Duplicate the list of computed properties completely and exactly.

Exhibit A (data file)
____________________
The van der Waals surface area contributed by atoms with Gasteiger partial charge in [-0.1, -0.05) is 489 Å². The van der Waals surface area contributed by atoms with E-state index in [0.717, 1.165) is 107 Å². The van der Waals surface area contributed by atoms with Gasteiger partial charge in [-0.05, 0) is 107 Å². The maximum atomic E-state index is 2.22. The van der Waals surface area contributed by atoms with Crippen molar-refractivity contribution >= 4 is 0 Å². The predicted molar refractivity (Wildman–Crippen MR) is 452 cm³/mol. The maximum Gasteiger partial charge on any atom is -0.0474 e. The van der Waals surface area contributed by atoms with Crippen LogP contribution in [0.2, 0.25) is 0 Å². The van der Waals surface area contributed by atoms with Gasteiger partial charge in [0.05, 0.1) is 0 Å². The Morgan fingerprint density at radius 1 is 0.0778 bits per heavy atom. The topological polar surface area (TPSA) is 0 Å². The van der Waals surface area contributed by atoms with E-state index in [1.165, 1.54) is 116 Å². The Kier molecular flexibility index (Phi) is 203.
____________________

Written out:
The van der Waals surface area contributed by atoms with Gasteiger partial charge in [-0.1, -0.05) is 489 Å². The van der Waals surface area contributed by atoms with E-state index in [0.717, 1.165) is 107 Å². The van der Waals surface area contributed by atoms with Gasteiger partial charge in [-0.05, 0) is 107 Å². The maximum atomic E-state index is 2.22. The van der Waals surface area contributed by atoms with Crippen molar-refractivity contribution >= 4 is 0 Å². The predicted molar refractivity (Wildman–Crippen MR) is 452 cm³/mol. The maximum Gasteiger partial charge on any atom is -0.0474 e. The van der Waals surface area contributed by atoms with Crippen LogP contribution in [0.2, 0.25) is 0 Å². The van der Waals surface area contributed by atoms with Gasteiger partial charge in [0.05, 0.1) is 0 Å². The Morgan fingerprint density at radius 1 is 0.0778 bits per heavy atom. The topological polar surface area (TPSA) is 0 Å². The van der Waals surface area contributed by atoms with E-state index in [1.165, 1.54) is 116 Å². The Kier molecular flexibility index (Phi) is 203.